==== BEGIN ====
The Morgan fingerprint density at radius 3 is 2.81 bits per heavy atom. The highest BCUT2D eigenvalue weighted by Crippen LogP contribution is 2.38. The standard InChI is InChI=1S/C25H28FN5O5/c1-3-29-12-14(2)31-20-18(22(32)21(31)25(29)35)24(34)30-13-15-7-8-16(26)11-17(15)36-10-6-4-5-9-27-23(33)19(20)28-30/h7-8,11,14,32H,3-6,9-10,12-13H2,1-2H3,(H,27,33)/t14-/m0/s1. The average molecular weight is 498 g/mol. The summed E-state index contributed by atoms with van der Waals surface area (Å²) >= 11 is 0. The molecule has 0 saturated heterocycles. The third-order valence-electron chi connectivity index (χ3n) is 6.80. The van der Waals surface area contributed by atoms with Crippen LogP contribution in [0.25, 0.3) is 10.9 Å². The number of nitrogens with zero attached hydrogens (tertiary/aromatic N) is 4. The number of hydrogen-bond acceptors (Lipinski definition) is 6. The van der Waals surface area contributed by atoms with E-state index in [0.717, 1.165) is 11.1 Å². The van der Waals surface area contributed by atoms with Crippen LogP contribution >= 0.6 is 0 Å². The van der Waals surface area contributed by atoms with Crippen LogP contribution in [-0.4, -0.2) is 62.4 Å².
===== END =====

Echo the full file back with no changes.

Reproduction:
The Morgan fingerprint density at radius 3 is 2.81 bits per heavy atom. The highest BCUT2D eigenvalue weighted by Crippen LogP contribution is 2.38. The standard InChI is InChI=1S/C25H28FN5O5/c1-3-29-12-14(2)31-20-18(22(32)21(31)25(29)35)24(34)30-13-15-7-8-16(26)11-17(15)36-10-6-4-5-9-27-23(33)19(20)28-30/h7-8,11,14,32H,3-6,9-10,12-13H2,1-2H3,(H,27,33)/t14-/m0/s1. The average molecular weight is 498 g/mol. The summed E-state index contributed by atoms with van der Waals surface area (Å²) >= 11 is 0. The molecule has 0 saturated heterocycles. The third-order valence-electron chi connectivity index (χ3n) is 6.80. The van der Waals surface area contributed by atoms with Crippen LogP contribution in [0.25, 0.3) is 10.9 Å². The number of nitrogens with zero attached hydrogens (tertiary/aromatic N) is 4. The number of hydrogen-bond acceptors (Lipinski definition) is 6. The van der Waals surface area contributed by atoms with E-state index in [0.717, 1.165) is 11.1 Å². The van der Waals surface area contributed by atoms with Crippen LogP contribution >= 0.6 is 0 Å². The van der Waals surface area contributed by atoms with Crippen LogP contribution in [-0.4, -0.2) is 62.4 Å².